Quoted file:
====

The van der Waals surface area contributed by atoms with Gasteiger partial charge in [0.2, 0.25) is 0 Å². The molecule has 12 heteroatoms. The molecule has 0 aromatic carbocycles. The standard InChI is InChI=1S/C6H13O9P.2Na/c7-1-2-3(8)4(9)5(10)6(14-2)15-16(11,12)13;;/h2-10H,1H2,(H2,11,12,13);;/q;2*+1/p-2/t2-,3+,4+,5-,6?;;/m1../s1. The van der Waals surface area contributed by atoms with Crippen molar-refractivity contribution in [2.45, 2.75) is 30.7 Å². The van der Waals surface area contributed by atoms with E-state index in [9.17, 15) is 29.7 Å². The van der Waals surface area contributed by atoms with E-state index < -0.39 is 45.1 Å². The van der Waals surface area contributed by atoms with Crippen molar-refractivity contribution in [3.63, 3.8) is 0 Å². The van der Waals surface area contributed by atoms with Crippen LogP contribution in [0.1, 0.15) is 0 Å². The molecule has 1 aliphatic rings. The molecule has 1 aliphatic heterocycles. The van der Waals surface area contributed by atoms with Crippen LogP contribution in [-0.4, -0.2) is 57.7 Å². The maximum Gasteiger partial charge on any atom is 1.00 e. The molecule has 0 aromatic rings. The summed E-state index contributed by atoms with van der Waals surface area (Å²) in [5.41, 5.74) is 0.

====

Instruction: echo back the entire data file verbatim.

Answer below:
The van der Waals surface area contributed by atoms with Gasteiger partial charge in [0.2, 0.25) is 0 Å². The molecule has 12 heteroatoms. The molecule has 0 aromatic carbocycles. The standard InChI is InChI=1S/C6H13O9P.2Na/c7-1-2-3(8)4(9)5(10)6(14-2)15-16(11,12)13;;/h2-10H,1H2,(H2,11,12,13);;/q;2*+1/p-2/t2-,3+,4+,5-,6?;;/m1../s1. The van der Waals surface area contributed by atoms with Crippen molar-refractivity contribution in [2.45, 2.75) is 30.7 Å². The van der Waals surface area contributed by atoms with E-state index in [9.17, 15) is 29.7 Å². The van der Waals surface area contributed by atoms with E-state index < -0.39 is 45.1 Å². The van der Waals surface area contributed by atoms with Crippen molar-refractivity contribution in [3.63, 3.8) is 0 Å². The van der Waals surface area contributed by atoms with Crippen LogP contribution in [0.1, 0.15) is 0 Å². The molecule has 1 aliphatic rings. The molecule has 1 aliphatic heterocycles. The van der Waals surface area contributed by atoms with Crippen LogP contribution in [-0.4, -0.2) is 57.7 Å². The maximum Gasteiger partial charge on any atom is 1.00 e. The molecule has 0 aromatic rings. The summed E-state index contributed by atoms with van der Waals surface area (Å²) in [5.41, 5.74) is 0.